Today my sister arrived with a trunk full of decorations to lighten the mood at a small plot dedicated to my worst reality. It has become my sister’s personal mission to make sure that Amy’s grave reflects Amy’s playful personality for every holiday, including Amy’s birthday. (How many times can I say Amy in one sentence — not enough …)
My sister insisted Valentine’s Day balloons were needed to complete her decorations, so my husband, sister and I made a stop before our trip to the cemetery. While we were carefully, rather obsessively, selecting the balloons, because after all the purpose of these balloons were not for the average happy occasion, it occurred to me that I wanted to do a balloon release. Why do we have to wait for another dreaded Devastation Day or Amy’s birthday to experience the unexplainable peace I feel after I write my message and send it on up with love.
Everyone eagerly agreed so we released our balloons about a half hour before sunset. From the minute we let go of our balloon messengers, it seemed as if we were the only three people standing in that big cemetery … once again mesmerized while watching our balloons soar, dance and twirl their way towards the heavens. It seems that each time we do this, my balloon lags behind but eventually races to the top, as if anxiously wanting to be the first to have my message read.
Just as we were about to leave, my husband happened to look up and noticed a perfect cross drawn in the sky where the balloons had traveled. I could have sworn I captured that cross in the sky on my iPhone but when I got home, the photo was gone. Maybe it was only meant for the three of us.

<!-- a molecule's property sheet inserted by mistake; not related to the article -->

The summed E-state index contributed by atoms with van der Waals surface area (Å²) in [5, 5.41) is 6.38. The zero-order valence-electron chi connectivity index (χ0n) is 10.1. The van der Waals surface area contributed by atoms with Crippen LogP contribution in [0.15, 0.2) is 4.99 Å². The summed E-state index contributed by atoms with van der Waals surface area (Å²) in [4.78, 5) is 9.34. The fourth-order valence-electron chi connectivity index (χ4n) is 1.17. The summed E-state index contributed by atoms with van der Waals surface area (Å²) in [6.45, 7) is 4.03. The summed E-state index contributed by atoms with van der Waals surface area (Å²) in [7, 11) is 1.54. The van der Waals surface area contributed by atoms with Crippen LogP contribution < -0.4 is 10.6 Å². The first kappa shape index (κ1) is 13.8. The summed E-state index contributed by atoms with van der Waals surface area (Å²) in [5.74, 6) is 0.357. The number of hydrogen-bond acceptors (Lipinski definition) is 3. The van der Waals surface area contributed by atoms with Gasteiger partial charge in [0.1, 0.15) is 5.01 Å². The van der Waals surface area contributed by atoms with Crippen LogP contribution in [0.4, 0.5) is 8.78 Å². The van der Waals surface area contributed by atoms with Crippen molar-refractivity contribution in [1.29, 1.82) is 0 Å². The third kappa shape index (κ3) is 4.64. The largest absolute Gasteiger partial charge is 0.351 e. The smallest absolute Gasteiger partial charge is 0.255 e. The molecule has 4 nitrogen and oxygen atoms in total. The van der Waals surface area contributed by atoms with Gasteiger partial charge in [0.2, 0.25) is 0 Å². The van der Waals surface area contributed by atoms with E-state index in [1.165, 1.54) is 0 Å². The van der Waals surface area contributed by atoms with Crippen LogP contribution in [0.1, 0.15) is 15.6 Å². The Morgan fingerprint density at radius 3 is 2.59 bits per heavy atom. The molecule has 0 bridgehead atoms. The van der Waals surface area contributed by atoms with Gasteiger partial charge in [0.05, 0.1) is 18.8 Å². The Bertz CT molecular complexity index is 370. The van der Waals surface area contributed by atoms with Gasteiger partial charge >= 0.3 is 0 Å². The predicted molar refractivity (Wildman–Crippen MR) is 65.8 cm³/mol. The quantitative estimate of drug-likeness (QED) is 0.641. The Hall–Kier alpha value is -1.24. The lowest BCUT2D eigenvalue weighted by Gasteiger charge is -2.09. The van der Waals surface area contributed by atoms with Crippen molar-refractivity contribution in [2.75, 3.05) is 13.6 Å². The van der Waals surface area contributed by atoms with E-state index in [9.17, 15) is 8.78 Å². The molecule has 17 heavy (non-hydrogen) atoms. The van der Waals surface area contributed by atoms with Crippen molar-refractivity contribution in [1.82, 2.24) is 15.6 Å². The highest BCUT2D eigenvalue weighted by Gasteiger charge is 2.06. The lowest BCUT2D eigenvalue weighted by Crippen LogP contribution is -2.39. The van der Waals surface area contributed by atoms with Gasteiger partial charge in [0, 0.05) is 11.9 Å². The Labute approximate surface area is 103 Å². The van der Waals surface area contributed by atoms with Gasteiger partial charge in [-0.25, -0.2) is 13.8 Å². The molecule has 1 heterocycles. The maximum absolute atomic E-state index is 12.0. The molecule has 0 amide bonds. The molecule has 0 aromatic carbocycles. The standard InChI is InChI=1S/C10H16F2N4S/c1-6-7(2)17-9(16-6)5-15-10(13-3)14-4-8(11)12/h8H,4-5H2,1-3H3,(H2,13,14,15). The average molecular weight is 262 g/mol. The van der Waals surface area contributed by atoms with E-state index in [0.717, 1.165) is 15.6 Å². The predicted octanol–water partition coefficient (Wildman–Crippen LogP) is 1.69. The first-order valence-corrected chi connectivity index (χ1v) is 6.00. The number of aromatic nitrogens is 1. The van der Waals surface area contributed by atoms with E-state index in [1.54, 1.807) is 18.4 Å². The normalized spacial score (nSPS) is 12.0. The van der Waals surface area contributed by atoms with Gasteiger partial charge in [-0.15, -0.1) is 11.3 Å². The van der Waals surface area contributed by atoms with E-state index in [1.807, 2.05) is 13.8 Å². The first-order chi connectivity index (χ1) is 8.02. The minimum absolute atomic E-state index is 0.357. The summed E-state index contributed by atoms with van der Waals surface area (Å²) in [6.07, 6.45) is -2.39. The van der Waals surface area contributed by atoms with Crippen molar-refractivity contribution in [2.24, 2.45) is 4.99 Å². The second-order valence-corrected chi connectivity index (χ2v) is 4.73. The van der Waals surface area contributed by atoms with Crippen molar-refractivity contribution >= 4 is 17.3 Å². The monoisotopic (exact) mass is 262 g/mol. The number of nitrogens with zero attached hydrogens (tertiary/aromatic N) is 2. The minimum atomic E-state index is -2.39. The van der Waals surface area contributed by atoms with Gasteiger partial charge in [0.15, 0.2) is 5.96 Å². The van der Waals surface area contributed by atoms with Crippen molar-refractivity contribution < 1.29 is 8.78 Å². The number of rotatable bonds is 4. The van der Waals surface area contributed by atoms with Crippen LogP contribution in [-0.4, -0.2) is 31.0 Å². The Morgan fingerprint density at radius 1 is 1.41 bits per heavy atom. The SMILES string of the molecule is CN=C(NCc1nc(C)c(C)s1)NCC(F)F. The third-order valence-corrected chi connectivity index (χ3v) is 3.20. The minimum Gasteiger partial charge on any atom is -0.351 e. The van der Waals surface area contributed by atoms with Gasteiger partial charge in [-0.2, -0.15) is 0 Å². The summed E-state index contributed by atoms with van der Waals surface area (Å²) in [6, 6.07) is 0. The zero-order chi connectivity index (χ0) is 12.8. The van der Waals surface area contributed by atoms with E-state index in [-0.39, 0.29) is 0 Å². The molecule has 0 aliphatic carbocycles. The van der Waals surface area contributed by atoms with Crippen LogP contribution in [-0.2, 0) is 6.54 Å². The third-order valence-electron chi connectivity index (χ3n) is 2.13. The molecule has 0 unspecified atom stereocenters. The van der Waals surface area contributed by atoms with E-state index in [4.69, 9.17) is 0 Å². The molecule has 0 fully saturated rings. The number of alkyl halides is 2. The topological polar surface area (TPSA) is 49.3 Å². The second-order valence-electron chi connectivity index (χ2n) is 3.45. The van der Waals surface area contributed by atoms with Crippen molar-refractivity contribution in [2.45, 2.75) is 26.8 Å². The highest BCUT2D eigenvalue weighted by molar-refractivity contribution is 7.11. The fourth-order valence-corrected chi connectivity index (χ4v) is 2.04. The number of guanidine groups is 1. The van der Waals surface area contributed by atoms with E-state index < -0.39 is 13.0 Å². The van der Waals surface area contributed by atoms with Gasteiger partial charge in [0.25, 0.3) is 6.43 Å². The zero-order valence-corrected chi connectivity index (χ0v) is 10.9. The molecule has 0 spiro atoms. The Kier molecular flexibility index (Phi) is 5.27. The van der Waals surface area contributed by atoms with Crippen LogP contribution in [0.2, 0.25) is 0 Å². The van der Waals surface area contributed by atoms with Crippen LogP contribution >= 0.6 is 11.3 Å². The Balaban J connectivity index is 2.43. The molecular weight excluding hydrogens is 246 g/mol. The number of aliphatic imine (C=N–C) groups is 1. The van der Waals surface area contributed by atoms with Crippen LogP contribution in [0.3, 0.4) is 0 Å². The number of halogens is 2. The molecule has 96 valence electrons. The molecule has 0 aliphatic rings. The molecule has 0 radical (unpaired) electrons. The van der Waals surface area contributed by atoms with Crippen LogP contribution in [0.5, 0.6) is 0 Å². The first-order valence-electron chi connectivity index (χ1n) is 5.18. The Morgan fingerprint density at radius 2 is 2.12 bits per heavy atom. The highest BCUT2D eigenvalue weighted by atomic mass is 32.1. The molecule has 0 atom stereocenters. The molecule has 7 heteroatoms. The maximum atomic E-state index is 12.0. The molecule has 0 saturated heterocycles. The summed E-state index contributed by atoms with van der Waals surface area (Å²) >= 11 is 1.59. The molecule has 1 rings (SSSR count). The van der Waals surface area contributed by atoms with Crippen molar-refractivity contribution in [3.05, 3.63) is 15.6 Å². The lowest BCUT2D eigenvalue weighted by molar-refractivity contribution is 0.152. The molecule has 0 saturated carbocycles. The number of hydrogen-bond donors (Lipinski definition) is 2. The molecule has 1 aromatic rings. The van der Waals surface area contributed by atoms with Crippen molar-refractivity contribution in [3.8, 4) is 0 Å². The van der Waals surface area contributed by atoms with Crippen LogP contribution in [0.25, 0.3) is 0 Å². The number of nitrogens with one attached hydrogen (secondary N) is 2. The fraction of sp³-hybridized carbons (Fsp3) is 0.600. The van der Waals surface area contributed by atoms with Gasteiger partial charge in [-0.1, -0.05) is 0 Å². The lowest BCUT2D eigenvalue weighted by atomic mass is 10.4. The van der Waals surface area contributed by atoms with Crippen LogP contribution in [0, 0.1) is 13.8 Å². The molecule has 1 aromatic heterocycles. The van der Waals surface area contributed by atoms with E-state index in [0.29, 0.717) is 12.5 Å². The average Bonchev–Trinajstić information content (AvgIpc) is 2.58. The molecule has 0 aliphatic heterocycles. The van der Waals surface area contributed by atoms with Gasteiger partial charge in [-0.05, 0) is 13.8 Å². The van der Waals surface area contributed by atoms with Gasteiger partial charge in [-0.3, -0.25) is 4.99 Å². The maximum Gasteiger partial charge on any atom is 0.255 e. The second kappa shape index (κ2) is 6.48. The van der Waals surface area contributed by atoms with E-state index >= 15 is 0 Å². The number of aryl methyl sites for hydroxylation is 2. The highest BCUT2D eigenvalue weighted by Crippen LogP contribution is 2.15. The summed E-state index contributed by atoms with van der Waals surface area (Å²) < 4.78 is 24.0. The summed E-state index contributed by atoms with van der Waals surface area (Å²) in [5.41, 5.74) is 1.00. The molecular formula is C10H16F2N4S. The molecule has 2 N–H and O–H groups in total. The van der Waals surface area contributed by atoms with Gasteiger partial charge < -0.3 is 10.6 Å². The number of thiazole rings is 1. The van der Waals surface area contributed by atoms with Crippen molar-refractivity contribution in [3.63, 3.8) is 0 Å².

My life without Amy is taking a different turn. For the past few weeks, I keep having visions of Amy flash in my head, followed by the deepest sadness. Life is whirling around me like a storm where you know you should seek cover, but I robotically keep walking. Not so much pushing with the strength the adrenaline provided in the first year, but more like I am captured on a pirate ship and willingly walking the plank because I cannot put my daughter’s life on a shelf in a way which would allow me to resume business as usual. Amy was here and I cannot pretend for anyone that losing her has not destroyed my identity. Just like Wendy Darling in Peter Pan, I will walk the plank if I am forced to make a choice which goes against who I am and what a life meant to me. I will not surrender to a world who only honors people who live in their happy place and has no tolerance for those who do not.
Gone is the fight — gone are the hopes that those who have hurt us will ever realize what their actions have done to our life on the other side of Devastation Day. Their nonchalant attitude is numbing me now. I hope that is a sign that on the other side of this numbness is my nonchalant attitude towards them. I say that without malice and the utmost sincerity.
It’s a sort of defeated acceptance. Not so much an acceptance of Amy’s death, but more of an acceptance that life and people are disappointing. Today, I don’t want to curse about the ones who have hurt me. Now I can almost imagine myself silently walking right by them resigning with my white flag … The holdout is over. You win, I lose. All expectations are off the table.
Seek and Ye shall find,
Knock and the door shall be opened,
Ask and it shall be given,
And the love comes trickling down.
Or something like that. No idea why this song started playing in my head. So far, not true.
Thank you John and Danita for being you today. XO
Always remembering Amy.